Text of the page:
The Bike Fed believes that the deaths of two cyclists near Muskego on June 7th and serious crashes on Tuesday near Mount Horeb and on Wednesday in Madison point up the need for complete streets.
This is no time for Wisconsin to become the first state in the nation to actually repeal a complete streets law.
Each of the crashes indicates how a complete streets law could have improved the infrastructure and perhaps helped avoid the crash.
In the case of the deaths near Muskego rumble strips were installed in the center of a paved shoulder as opposed to more modern standards that call for the rumble strip to be on the left edge indicating earlier to a driver that he is crossing the line.
In the case of the Mount Horeb crash that section of Britt Valley Road near Highway JG does not have a paved shoulder.
And in the case of the crash on Raymond Road in Madison the crossing should be reviewed for the possible installation of treatments like flashing yellow lights or other strategies to alert drivers to the intersection with the bike path.
In the Muskego crash the driver may be charged criminally and in the case of the Mount Horeb crash the driver of the dump trunk was ticketed for unsafe passing.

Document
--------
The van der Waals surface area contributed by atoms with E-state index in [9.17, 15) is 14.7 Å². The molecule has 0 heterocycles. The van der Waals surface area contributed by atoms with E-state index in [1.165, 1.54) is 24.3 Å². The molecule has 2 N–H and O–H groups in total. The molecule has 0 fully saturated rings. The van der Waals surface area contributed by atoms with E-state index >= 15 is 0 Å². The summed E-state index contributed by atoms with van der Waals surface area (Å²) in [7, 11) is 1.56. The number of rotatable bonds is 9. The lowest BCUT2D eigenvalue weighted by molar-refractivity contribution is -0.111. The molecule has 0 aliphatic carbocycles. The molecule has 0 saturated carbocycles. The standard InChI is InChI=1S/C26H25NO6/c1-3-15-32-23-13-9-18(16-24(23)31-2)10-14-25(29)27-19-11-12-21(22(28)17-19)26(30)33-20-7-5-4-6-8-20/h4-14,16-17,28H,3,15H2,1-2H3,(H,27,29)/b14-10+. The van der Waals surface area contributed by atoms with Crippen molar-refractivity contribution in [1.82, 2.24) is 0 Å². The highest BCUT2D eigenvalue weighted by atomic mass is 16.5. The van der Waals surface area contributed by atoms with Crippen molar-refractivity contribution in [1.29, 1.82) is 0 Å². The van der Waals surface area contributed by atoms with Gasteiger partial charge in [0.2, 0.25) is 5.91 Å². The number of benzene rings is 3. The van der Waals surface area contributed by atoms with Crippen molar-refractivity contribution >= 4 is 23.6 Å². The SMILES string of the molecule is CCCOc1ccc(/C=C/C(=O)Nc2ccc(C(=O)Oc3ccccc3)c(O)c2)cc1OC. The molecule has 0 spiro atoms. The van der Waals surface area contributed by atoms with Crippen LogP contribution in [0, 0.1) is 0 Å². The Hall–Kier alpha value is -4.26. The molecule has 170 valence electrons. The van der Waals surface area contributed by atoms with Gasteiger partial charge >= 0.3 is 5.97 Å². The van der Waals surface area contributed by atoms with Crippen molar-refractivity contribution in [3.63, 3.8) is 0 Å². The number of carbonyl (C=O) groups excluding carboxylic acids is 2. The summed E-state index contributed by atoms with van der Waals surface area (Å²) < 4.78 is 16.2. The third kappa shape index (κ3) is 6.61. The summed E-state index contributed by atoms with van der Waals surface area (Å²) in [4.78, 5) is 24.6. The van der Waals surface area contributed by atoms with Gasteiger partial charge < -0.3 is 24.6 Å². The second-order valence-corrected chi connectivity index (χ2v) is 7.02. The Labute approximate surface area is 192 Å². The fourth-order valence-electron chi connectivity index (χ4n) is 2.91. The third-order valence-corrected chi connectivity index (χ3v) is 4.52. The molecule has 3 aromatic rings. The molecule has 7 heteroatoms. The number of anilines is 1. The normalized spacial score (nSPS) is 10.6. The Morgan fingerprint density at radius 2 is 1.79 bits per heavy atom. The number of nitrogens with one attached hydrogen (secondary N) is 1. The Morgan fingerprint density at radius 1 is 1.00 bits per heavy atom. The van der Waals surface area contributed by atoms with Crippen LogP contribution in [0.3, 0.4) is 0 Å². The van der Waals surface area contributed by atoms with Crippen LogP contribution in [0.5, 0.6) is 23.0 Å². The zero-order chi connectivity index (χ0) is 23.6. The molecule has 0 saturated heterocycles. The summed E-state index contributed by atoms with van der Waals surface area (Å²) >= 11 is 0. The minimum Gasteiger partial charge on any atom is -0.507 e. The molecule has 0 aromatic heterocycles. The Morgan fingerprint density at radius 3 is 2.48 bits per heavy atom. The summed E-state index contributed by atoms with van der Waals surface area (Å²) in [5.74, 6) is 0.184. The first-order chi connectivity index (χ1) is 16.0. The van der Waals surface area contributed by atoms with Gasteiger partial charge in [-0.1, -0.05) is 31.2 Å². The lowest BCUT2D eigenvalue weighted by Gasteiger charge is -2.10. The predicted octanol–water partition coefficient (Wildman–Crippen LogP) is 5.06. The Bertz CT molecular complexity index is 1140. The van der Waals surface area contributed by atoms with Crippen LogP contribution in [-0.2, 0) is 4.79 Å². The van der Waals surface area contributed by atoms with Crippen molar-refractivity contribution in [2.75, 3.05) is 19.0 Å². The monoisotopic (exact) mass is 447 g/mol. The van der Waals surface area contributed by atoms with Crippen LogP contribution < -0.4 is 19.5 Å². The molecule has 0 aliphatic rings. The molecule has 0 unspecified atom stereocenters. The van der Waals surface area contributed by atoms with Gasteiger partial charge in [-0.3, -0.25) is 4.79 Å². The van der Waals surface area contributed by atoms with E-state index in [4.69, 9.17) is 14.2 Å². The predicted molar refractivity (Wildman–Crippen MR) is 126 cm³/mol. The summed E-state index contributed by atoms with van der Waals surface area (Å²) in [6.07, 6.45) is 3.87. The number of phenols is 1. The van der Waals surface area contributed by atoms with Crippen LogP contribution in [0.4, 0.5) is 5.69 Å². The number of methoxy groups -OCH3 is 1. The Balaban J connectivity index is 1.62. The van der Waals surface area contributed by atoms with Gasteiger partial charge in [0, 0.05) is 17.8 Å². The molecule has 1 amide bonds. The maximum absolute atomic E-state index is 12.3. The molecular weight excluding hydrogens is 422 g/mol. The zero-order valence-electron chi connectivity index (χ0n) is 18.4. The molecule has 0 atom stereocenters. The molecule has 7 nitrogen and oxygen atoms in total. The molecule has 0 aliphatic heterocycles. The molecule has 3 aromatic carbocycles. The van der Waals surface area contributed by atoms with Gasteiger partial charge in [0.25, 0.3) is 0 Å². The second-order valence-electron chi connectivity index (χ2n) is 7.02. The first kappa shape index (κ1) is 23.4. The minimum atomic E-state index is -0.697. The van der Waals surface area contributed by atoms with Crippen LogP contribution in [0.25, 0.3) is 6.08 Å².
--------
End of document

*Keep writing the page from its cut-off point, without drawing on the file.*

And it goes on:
Time will tell how much responsibility rests with the drivers in these cases, but certainly the roadways were not as safe as they could have been.
The complete streets law, passed in 2009, requires that bike and pedestrian facilities be considered when a road or street is built with state or federal funds. Governor Scott Walker’s budget would repeal the law, but Joint Finance Committee members are being asked to keep the law in place. The committee has scheduled votes on the transportation budget for Wednesday.
Please contact your legislators with a simple message: With so many tragic crashes just in the last week Wisconsin needs its complete streets law more than ever.